Bahai News - Abolish prayer before meetings: councillor Saturday 6 January 2001

Abolish prayer before meetings: councillor

Cullen wants moment of silence instead of traditional prayer

Carolynne Wheeler
The Ottawa Citizen

An Ottawa city councillor wants to remove a long-standing tradition of opening municipal council meetings with a prayer, saying it is out of date with the diverse population politicians represent.

"I respect prayer, but I believe it has no place in government because we represent the people of Ottawa, and not everyone in Ottawa is Christian," said Alex Cullen, councillor for Bay ward. He wants the customary prayer replaced with a moment of silence for private reflection instead.

"It is incongruous in creating a new city and entering a new millennium that we carry an anachronism that no longer reflects the city we represent," Mr. Cullen said.

Statistics Canada has not gathered complete religious information on Canadian residents since 1991, when about 10 per cent of residents in the Ottawa-Hull region had no religious affiliation, about one per cent were Jewish, and a little over three per cent practised other major world religions such as Islam, Buddhism, Hinduism, and the Sikh and Baha'i faiths.

However, provincial statistics show the number of adults practising religions outside mainstream Roman Catholic and Protestant Christianity, which means Eastern Orthodox Christians as well as Jews, Hindus, Muslims and others, has more than doubled since the mid-1980s. Two years ago, 830,000 Ontario adults practised a religion different from mainstream Christianity.

The issue of prayer before council meetings has been raised before, most notably in September 1999 with an Ontario Court of Appeal ruling declaring that reciting the Lord's Prayer before municipal council meetings was unconstitutional. The Canadian Jewish Congress, backed by the United Church of Canada, later lobbied the Ontario legislature and a handful of municipalities to cease their use of the prayer.

Parliament uses a non-sectarian prayer, read in English and French and addressed to "Almighty God," while the former regional government of Ottawa-Carleton, and the former municipalities of Ottawa, Nepean, Goulbourn and Kanata reverted to ecumenical prayers. Kanata's prayer did not address a particular deity. Gloucester city council did not use a prayer at all.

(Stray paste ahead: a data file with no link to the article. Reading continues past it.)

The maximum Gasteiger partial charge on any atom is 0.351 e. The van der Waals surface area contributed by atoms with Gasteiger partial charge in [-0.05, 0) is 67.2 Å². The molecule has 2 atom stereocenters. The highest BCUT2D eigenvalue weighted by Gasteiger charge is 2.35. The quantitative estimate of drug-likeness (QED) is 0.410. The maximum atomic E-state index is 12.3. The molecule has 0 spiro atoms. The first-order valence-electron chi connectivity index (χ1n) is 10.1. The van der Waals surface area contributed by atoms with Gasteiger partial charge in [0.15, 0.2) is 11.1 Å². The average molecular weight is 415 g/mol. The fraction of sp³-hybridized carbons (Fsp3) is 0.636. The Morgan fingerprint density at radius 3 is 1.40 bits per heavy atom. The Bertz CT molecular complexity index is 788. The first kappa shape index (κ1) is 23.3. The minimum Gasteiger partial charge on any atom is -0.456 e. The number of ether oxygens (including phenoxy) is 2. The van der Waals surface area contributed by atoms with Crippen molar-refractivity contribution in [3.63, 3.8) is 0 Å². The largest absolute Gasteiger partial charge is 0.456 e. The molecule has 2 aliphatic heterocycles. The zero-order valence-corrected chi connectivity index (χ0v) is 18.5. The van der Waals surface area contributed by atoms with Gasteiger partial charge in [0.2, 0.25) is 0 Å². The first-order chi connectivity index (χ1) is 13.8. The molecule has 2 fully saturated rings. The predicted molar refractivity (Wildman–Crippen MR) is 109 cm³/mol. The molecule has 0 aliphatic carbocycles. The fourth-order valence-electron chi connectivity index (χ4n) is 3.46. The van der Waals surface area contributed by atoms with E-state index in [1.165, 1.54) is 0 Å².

The Ottawa prayer that Mr. Munter would suspend is, in the view of Mayor Bob Chiarelli, "non-sectarian and totally appropriate." Mr. Chiarelli said when he was regional chair, he never had the issue raised by a constituent. "It sets the right tone for starting a meeting."

Mr. Cullen, who says even a non-sectarian version doesn't go far enough because it still refers to God, plans to raise the prayer issue during a discussion of procedure during the first official council meeting Monday.

But few of his colleagues or community groups are likely to jump to his support.

Sulaiman Khan, director of the Ottawa-based Islamic Information and Education of Canada, said while a moment of silence would be acceptable, the ecumenical prayer is not offensive to Muslim people, either.

"I don't think we have a big problem with it," Mr. Khan said. "Efforts have been made to have prayers that would be acceptable by all religions. We are not against the prayer at all."

Coun. Elisabeth Arnold, who represents the diverse Somerset ward in the inner city, said she, too was comfortable with the previous practice in the old city of Ottawa. "I think of a moment of silence as something that is usually done for something tragic."

Rookie councillor Phil McNeely, who represents Cumberland, said he had no strong feelings on the issue, but thought there should still be time for reflection -- whether alone or as a group -- before each meeting.

"It doesn't bother me either way," Mr. McNeely said. "I'm a tolerant person, so I'm open to suggestions."

Sample Prayers

Parliament (used since 1994)

Almighty God: We give thanks for the great blessings which have been bestowed on Canada and its citizens including the gifts of freedom, opportunity and peace that we enjoy. We pray for our Sovereign, Queen Elizabeth, and the Governor General. Guide us in our deliberations as Members of Parliament and strengthen us in our awareness of our duties and responsibilities as Members. Grant us wisdom, knowledge, and understanding to preserve the blessings of this country for the benefit of all and to make good laws and wise decisions. Amen.

Regional municipality of Ottawa-Carleton

Almighty God: Let us work together to serve all our people.

Former City of Ottawa

God, our common Father, we thank you for the human and spiritual possibilities that lie in the future. Render our spirits attentive to the needs of our community and to the need for justice and fraternity of our people. Give us your spirit to deliberate and decide with wisdom. Amen.

©Copyright 2001, The Ottawa Citizen

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